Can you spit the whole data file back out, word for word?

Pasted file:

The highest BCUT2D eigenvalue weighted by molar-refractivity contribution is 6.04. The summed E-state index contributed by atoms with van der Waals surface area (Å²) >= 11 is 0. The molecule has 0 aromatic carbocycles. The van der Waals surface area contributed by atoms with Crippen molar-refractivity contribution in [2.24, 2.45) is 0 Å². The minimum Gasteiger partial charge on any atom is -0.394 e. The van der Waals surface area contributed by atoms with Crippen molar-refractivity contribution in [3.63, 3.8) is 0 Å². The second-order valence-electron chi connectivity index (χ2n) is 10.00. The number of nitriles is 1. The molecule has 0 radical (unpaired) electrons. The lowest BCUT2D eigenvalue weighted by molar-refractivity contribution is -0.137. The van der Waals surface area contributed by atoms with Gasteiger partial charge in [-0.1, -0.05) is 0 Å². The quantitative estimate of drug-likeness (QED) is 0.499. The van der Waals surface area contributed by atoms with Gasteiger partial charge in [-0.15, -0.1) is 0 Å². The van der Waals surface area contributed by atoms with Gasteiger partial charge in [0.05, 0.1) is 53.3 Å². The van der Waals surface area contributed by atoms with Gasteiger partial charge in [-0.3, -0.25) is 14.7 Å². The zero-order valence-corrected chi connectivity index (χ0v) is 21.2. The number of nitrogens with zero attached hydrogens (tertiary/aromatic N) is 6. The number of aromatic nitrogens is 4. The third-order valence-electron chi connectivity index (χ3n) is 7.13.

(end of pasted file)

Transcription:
The highest BCUT2D eigenvalue weighted by molar-refractivity contribution is 6.04. The summed E-state index contributed by atoms with van der Waals surface area (Å²) >= 11 is 0. The molecule has 0 aromatic carbocycles. The van der Waals surface area contributed by atoms with Crippen molar-refractivity contribution in [2.24, 2.45) is 0 Å². The minimum Gasteiger partial charge on any atom is -0.394 e. The van der Waals surface area contributed by atoms with Crippen molar-refractivity contribution in [3.63, 3.8) is 0 Å². The second-order valence-electron chi connectivity index (χ2n) is 10.00. The number of nitriles is 1. The molecule has 0 radical (unpaired) electrons. The lowest BCUT2D eigenvalue weighted by molar-refractivity contribution is -0.137. The van der Waals surface area contributed by atoms with Gasteiger partial charge in [-0.1, -0.05) is 0 Å². The quantitative estimate of drug-likeness (QED) is 0.499. The van der Waals surface area contributed by atoms with Gasteiger partial charge in [-0.15, -0.1) is 0 Å². The van der Waals surface area contributed by atoms with Gasteiger partial charge in [0.05, 0.1) is 53.3 Å². The van der Waals surface area contributed by atoms with Gasteiger partial charge in [-0.3, -0.25) is 14.7 Å². The zero-order valence-corrected chi connectivity index (χ0v) is 21.2. The number of nitrogens with zero attached hydrogens (tertiary/aromatic N) is 6. The number of aromatic nitrogens is 4. The third-order valence-electron chi connectivity index (χ3n) is 7.13.